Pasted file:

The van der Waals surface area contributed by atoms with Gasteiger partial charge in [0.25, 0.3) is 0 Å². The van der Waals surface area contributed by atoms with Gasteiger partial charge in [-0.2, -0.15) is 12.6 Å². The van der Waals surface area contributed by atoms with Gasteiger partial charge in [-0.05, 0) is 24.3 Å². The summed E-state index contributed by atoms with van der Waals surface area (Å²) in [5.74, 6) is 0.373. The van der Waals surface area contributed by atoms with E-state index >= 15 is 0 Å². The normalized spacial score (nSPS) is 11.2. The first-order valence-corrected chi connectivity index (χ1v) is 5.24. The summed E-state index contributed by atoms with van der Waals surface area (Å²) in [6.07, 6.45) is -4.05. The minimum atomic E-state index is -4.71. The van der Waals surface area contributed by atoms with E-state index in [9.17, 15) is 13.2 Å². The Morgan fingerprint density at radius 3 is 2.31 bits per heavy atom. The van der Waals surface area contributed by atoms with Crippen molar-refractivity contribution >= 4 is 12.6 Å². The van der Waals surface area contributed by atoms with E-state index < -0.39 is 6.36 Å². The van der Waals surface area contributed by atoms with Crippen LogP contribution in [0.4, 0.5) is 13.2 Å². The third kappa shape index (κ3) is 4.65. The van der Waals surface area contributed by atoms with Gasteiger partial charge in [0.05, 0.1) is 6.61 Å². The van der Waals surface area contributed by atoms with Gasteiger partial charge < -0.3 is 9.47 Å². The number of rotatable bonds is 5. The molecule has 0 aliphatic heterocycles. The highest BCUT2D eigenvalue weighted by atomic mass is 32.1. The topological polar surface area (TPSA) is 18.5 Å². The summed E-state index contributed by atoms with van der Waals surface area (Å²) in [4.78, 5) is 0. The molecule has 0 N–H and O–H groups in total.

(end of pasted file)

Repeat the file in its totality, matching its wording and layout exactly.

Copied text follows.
The van der Waals surface area contributed by atoms with Gasteiger partial charge in [0.25, 0.3) is 0 Å². The van der Waals surface area contributed by atoms with Gasteiger partial charge in [-0.2, -0.15) is 12.6 Å². The van der Waals surface area contributed by atoms with Gasteiger partial charge in [-0.05, 0) is 24.3 Å². The summed E-state index contributed by atoms with van der Waals surface area (Å²) in [5.74, 6) is 0.373. The van der Waals surface area contributed by atoms with E-state index >= 15 is 0 Å². The normalized spacial score (nSPS) is 11.2. The first-order valence-corrected chi connectivity index (χ1v) is 5.24. The summed E-state index contributed by atoms with van der Waals surface area (Å²) in [6.07, 6.45) is -4.05. The minimum atomic E-state index is -4.71. The van der Waals surface area contributed by atoms with E-state index in [9.17, 15) is 13.2 Å². The Morgan fingerprint density at radius 3 is 2.31 bits per heavy atom. The van der Waals surface area contributed by atoms with Crippen molar-refractivity contribution >= 4 is 12.6 Å². The van der Waals surface area contributed by atoms with E-state index < -0.39 is 6.36 Å². The van der Waals surface area contributed by atoms with Crippen LogP contribution in [0.4, 0.5) is 13.2 Å². The third kappa shape index (κ3) is 4.65. The van der Waals surface area contributed by atoms with Gasteiger partial charge in [0.05, 0.1) is 6.61 Å². The van der Waals surface area contributed by atoms with Gasteiger partial charge < -0.3 is 9.47 Å². The number of rotatable bonds is 5. The molecule has 0 aliphatic heterocycles. The highest BCUT2D eigenvalue weighted by atomic mass is 32.1. The topological polar surface area (TPSA) is 18.5 Å². The summed E-state index contributed by atoms with van der Waals surface area (Å²) in [4.78, 5) is 0. The molecule has 0 N–H and O–H groups in total.